As summer creeps up, Americans will shell out some serious cash to jet-set to far-off lands for vacation.
But traveling doesn’t have to be expensive, or across the seas. With a nation full of hidden gems, you’re only an RV toad trip away from breathtaking scenery.
The click of the seat belt, the hum of the motor and maybe some classic road trip songs playing in the background.
Yep, it’s road trip time and there’s nothing better than jumping in the RV and heading out for what is sure to be an epic adventure. But where to go? And what to do?
The Mother Road. Route 66. Main Street of America. Will Rogers Highway. The quintessential American Road Trip!
The mention of Route 66 to most baby-boomers conjures up images of George Maharis and Martin Milner cruising along in their early Corvette roadster in the television series of the same name.
While reminiscing, you have the popular rhythm and blues standard (Get Your Kicks on) Route 66 echoing through your mind. Composed in 1946 by songwriter Bobby Troup, this hit song was followed by the Route 66 TV drama in the early ’60s.
This route is a nature-lover’s dream. The 469 miles of scenic road run through Virginia and North Carolina, from Shenandoah National Park to the Great Smoky Mountains National Park. Containing four distinct districts, the route is comprised of ridges, plateaus, highlands, and Mt. Pisgah. For road trippers in pursuit of hiking, biking, and even saving money by camping, Blue Ridge Parkway is an ideal route.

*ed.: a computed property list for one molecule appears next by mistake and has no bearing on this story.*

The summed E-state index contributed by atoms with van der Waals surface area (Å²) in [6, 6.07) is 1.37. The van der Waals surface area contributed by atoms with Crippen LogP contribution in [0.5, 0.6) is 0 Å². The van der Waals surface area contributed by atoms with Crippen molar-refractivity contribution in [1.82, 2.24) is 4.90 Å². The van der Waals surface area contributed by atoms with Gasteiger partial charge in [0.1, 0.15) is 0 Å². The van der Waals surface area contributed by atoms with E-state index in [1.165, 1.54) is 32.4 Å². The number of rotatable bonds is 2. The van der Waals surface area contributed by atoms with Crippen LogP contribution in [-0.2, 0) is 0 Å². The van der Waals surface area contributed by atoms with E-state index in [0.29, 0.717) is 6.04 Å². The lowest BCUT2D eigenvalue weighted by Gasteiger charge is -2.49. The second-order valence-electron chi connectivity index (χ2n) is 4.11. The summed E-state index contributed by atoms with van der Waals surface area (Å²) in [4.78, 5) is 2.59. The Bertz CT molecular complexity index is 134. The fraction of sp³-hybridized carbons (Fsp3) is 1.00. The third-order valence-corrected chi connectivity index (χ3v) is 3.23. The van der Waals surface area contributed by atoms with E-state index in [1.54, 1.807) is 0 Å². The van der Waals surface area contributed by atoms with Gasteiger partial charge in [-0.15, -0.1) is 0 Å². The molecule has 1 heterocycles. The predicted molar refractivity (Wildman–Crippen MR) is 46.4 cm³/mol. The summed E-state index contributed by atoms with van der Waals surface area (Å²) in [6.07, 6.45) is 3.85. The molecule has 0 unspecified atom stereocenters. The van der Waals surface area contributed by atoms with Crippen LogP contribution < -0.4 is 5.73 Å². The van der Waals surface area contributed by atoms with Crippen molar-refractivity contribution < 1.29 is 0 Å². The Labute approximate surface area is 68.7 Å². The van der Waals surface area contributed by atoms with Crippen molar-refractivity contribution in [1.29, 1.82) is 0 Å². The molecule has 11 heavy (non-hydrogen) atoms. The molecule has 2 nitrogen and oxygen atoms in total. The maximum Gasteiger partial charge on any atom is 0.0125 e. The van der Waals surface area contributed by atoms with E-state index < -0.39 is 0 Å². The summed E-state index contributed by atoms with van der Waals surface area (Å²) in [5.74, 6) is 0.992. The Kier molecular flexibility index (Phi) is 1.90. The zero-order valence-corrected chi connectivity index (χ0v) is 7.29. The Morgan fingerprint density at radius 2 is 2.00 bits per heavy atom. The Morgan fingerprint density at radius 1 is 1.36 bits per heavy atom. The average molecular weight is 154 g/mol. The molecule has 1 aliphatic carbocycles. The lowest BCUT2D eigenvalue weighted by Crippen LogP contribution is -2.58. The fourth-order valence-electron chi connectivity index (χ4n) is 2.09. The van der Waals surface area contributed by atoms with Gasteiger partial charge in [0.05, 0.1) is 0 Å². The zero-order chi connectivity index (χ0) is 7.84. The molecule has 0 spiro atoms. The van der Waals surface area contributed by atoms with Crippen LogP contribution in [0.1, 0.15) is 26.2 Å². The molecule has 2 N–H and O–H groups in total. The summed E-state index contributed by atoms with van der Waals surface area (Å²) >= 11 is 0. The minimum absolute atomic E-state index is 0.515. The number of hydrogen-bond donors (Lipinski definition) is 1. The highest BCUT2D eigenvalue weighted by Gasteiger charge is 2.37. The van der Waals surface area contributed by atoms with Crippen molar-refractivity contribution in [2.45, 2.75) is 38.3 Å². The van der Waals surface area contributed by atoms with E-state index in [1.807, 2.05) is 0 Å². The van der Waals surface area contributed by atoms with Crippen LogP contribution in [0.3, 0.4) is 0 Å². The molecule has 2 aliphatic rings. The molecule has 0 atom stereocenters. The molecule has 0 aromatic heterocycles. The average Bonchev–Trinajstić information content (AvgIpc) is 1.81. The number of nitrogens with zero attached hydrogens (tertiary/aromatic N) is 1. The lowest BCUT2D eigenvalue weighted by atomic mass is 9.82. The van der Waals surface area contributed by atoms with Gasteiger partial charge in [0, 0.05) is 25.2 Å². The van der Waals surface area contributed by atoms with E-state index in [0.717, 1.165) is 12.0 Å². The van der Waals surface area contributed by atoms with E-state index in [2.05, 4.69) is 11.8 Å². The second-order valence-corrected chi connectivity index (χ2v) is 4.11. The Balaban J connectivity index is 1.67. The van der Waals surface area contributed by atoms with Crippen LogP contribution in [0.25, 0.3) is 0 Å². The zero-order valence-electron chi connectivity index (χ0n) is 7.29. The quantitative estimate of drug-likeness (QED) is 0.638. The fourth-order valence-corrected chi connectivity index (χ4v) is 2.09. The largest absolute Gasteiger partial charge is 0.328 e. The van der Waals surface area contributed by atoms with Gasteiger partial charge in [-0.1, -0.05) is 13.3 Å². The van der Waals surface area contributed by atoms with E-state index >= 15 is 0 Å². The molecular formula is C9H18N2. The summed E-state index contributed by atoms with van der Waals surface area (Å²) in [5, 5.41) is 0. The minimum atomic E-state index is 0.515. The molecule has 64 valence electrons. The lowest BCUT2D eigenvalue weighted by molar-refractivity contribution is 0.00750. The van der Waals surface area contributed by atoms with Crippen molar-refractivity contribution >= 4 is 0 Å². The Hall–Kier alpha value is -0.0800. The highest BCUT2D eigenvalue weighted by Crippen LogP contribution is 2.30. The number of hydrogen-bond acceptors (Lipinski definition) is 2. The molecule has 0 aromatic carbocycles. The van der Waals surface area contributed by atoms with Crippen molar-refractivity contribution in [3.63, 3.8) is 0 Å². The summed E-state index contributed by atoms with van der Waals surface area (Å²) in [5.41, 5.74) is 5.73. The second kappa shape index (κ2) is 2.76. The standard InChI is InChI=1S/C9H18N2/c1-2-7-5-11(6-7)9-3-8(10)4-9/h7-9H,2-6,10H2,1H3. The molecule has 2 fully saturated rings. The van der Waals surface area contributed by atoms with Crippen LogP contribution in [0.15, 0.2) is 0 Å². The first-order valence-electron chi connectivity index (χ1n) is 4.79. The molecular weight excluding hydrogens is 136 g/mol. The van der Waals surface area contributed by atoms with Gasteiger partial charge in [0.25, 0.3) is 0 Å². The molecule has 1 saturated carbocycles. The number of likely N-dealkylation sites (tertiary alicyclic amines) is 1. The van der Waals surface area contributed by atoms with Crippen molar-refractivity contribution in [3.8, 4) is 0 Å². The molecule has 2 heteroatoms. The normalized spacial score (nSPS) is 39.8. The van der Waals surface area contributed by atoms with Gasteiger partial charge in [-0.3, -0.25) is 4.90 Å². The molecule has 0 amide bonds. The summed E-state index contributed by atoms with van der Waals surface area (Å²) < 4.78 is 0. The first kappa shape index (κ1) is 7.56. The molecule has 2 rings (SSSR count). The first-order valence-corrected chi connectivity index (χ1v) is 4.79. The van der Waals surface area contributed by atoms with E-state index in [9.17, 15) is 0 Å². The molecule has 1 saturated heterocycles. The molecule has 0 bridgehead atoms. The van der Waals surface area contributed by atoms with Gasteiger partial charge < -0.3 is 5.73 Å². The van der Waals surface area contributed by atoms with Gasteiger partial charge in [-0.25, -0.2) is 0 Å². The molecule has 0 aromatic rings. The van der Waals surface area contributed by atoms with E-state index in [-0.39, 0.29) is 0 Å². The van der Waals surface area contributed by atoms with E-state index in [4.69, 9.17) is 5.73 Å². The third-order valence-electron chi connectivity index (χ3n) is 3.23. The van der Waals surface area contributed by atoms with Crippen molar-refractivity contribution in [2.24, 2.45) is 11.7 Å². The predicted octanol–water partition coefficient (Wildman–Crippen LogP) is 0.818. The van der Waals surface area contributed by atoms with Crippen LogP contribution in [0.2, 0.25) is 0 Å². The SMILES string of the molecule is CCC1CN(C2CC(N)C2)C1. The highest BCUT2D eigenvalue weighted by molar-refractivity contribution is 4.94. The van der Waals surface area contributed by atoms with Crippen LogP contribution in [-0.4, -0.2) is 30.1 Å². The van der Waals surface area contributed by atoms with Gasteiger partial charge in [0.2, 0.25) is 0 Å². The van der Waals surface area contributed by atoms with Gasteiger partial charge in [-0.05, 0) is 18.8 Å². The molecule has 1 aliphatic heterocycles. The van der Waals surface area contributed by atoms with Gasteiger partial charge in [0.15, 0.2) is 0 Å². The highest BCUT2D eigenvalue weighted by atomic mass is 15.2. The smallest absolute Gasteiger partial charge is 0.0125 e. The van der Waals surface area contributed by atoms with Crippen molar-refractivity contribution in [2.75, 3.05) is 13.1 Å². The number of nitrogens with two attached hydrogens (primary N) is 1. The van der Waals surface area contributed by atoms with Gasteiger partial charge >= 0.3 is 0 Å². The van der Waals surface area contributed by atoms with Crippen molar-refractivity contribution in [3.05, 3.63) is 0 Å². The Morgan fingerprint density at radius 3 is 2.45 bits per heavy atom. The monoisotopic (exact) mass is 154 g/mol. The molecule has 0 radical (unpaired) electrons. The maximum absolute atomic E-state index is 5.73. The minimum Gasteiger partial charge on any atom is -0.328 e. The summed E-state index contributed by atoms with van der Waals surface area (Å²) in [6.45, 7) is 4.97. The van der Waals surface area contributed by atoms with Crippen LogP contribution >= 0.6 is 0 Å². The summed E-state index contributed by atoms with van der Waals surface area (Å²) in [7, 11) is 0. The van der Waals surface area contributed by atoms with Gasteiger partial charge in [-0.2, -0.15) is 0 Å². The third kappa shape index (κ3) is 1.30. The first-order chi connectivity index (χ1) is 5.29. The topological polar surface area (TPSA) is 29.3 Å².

The Trail of the Ancients circles through the ancient Puebloan (Anasazi) Country of southeastern Utah, providing opportunity to view scenic landscapes, archaeological, cultural, and historic sites, as well as Natural Bridges and Hovenweep (also in Colorado) national monuments, Monument Valley, Edge of the Cedars State Park, and Manti La Sal National Forest. It’s a land filled with 250-million-year-old rock formations, mysterious Anasazi ruins, and remnants of long-ago Mormon pioneer families, all but undiscovered by crowds of tourists.
An extension of this route continues into Colorado to Mesa Verde National Park, Canyons of the Ancients National Monument, and Ute Mountain Tribal Park.
The Catalina Highway (also called the Mount Lemmon Highway) enters the Santa Catalina Mountains just 20 miles northeast of Tucson. Named for botanist Sarah Plummer Lemmon, you’re going to have a lot more fun than she did in 1881 when she made the first ascent by horse and on foot.
A little over halfway down, at the apex of the biggest switchback, do yourself a favor and pull off at Windy Point Vista. There’s a scenic overlook that gives a great view of the descending road and a great photo op. Take it in.
Water—seemingly everywhere—is a big part of the Creole Nature Trail experience. Part of America’s Byway’s system, this All-American Road is known for its distinct waters, pristine blue skies, and plenty of wildlife and bird watching.
This is the Louisiana Outback.
The discovery of gold in 1848 changed the course of California’s and the nation’s history. This event led to a mass movement of people and was the spark that ignited a spectacular growth of the West during the decades to follow.
These 49ers established hundreds of instant mining towns along the western foothills of the Sierra Nevada. Most mining camps were nothing more than temporary encampments established where a section of a river was panned or sluiced until the gold ran out.
Many of these historic and picturesque towns still exist, linked by California Highway 49, the Gold Rush Trail.
It’s not just a drive.
It’s an experience.